Mrs. Jones goes on to explain that at this point, coaches were asking the same questions about what Mary wanted to major while in college, or what she wanted from a college and the athletic experience. Often times it was the proverbial sound of crickets and that’s it on Mary’s end.

“Some kids have the gift of knowing all that stuff early on, but I certainly didn’t ––and none of my kids do,” Mrs. Jones states.

The phone calls continued and some unofficial visits were planned. At this point, finding a weekend (or just a little chunk of time) whereby Mary was not playing in a club tournament was nearly impossible. Then, the first college gave her an offer in March…over the phone.

“That was totally crazy!” Mrs. Jones admits.

“But then they were telling us that they wanted to know [her answer] by May!”

Of course, there were still other colleges that were interested and requesting unofficial visits and calls, and Mrs. Jones says it was an uphill battle trying to get Mary to decide where she wanted to go visit…if at all. But the most frustrating part of the entire scenario was not just the amount of time it took for it all, but the cost!

“I would think a lot of kids probably can’t [make a lot of unofficial visits]. Fortunately, we were able to do it. [For example], one of the schools was in Florida and we live [in the Southeast, but several states away]. We had to buy plane tickets for $400 apiece and had to pay for lodging and meals while we were there. I don’t know what happens to the kids whose parents cannot afford it. The college ends up paying for nothing.

“We will have actually bought her college education by the time this is all over,” Mrs. Jones laughs.

Basically, Mrs. Jones said they had gone on possibly three visits total, and two of the schools had offered her a full scholarship––and wanted answers.

“We were just trying to push them off because we wanted to give other schools a chance to see her in tournaments and determine if anybody else was interested.”

Mrs. Jones said the month of May finally arrived and the schools were breathing down her neck, so as a former high school and club volleyball coach herself, she did what comes naturally: she pored through all of the Division I volleyball schools and their ranking, and went through school by school, trying to determine which one would be the best fit.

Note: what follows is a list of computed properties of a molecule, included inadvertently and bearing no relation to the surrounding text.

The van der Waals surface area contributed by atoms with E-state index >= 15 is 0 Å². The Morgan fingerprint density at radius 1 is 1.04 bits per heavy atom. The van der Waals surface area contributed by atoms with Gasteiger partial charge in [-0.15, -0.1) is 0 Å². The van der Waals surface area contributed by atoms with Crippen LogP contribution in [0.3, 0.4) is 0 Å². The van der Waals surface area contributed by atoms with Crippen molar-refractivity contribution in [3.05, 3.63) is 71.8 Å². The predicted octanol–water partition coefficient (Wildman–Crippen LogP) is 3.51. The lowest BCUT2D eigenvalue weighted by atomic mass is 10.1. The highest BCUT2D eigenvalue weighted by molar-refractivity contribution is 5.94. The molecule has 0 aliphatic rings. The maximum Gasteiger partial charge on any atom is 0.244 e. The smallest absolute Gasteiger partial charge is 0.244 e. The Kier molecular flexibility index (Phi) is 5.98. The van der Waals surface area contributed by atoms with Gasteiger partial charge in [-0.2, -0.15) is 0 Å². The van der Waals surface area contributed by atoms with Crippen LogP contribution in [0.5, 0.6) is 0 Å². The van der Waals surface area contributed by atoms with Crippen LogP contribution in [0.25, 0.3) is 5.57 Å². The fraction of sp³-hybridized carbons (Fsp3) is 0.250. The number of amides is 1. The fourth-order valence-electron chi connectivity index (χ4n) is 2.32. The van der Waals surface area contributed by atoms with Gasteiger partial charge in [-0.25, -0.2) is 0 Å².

“Most schools will get a setter either every two or three years,” Mrs. Jones explains, “so I did a lot of research to determine what schools had girls that had committed. Mary is a 2018 graduate, so if there was a girl at a school that had signed for 2017, I just crossed that school off the list.

“So then I narrowed it down by that and then did some more, knowing she would not be playing for a top 15 school, or one in California or South Dakota [because Mary didn’t want to live there], etc. When I narrowed it down to the [barebones list], I sent them our last-ditch email because I knew we were going to have to respond to these other two schools. We shouldn’t have even had to respond because she was still just a sophomore!”

After all that, there were a few more schools that were interested, one of which is the school in the Midwest where Mary finally committed. Mrs. Jones said they were in the month of May at this point and she had been able to push those two original schools off until after nationals, which was in June. So they eventually made the trip to the Midwest.

“We went to College X and she liked it. She wasn’t totally in love, so we were kind of back to the drawing board because she eventually said no, she didn’t want to go to College X. There was a camp at another school so there was another trip to another university, packing on the expenses.

“It’s insane!” Mrs. Jones admits. “So [Mary went to College Y], we paid for her to go to camp, she stayed in the dorm for the weekend because I wanted her to see what it would really be like, and we found out they had gotten a setter transfer who is only a year older than Mary. The coach kept saying that he still wanted Mary, but my husband said, ‘What do you see as Mary’s role?’ The coach couldn’t give us a very good answer.”